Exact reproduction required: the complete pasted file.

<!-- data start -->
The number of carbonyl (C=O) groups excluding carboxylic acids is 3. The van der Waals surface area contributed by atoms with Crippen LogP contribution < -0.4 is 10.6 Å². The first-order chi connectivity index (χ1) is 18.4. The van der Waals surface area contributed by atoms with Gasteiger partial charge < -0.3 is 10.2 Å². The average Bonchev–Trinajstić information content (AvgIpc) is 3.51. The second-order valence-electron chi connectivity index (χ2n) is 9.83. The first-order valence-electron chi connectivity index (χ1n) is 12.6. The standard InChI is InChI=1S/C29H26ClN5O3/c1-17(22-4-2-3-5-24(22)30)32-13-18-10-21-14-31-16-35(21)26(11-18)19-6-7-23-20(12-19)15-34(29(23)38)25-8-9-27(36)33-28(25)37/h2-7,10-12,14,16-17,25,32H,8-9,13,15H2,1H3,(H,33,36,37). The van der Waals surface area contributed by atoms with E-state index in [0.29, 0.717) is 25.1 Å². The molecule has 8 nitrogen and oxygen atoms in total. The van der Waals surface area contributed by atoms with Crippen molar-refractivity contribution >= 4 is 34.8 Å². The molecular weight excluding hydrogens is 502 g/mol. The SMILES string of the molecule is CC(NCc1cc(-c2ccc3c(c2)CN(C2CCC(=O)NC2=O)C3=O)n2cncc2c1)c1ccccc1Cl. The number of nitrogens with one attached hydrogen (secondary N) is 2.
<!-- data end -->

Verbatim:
The number of carbonyl (C=O) groups excluding carboxylic acids is 3. The van der Waals surface area contributed by atoms with Crippen LogP contribution < -0.4 is 10.6 Å². The first-order chi connectivity index (χ1) is 18.4. The van der Waals surface area contributed by atoms with Gasteiger partial charge < -0.3 is 10.2 Å². The average Bonchev–Trinajstić information content (AvgIpc) is 3.51. The second-order valence-electron chi connectivity index (χ2n) is 9.83. The first-order valence-electron chi connectivity index (χ1n) is 12.6. The standard InChI is InChI=1S/C29H26ClN5O3/c1-17(22-4-2-3-5-24(22)30)32-13-18-10-21-14-31-16-35(21)26(11-18)19-6-7-23-20(12-19)15-34(29(23)38)25-8-9-27(36)33-28(25)37/h2-7,10-12,14,16-17,25,32H,8-9,13,15H2,1H3,(H,33,36,37). The van der Waals surface area contributed by atoms with E-state index in [0.29, 0.717) is 25.1 Å². The molecule has 8 nitrogen and oxygen atoms in total. The van der Waals surface area contributed by atoms with Crippen molar-refractivity contribution >= 4 is 34.8 Å². The molecular weight excluding hydrogens is 502 g/mol. The SMILES string of the molecule is CC(NCc1cc(-c2ccc3c(c2)CN(C2CCC(=O)NC2=O)C3=O)n2cncc2c1)c1ccccc1Cl. The number of nitrogens with one attached hydrogen (secondary N) is 2.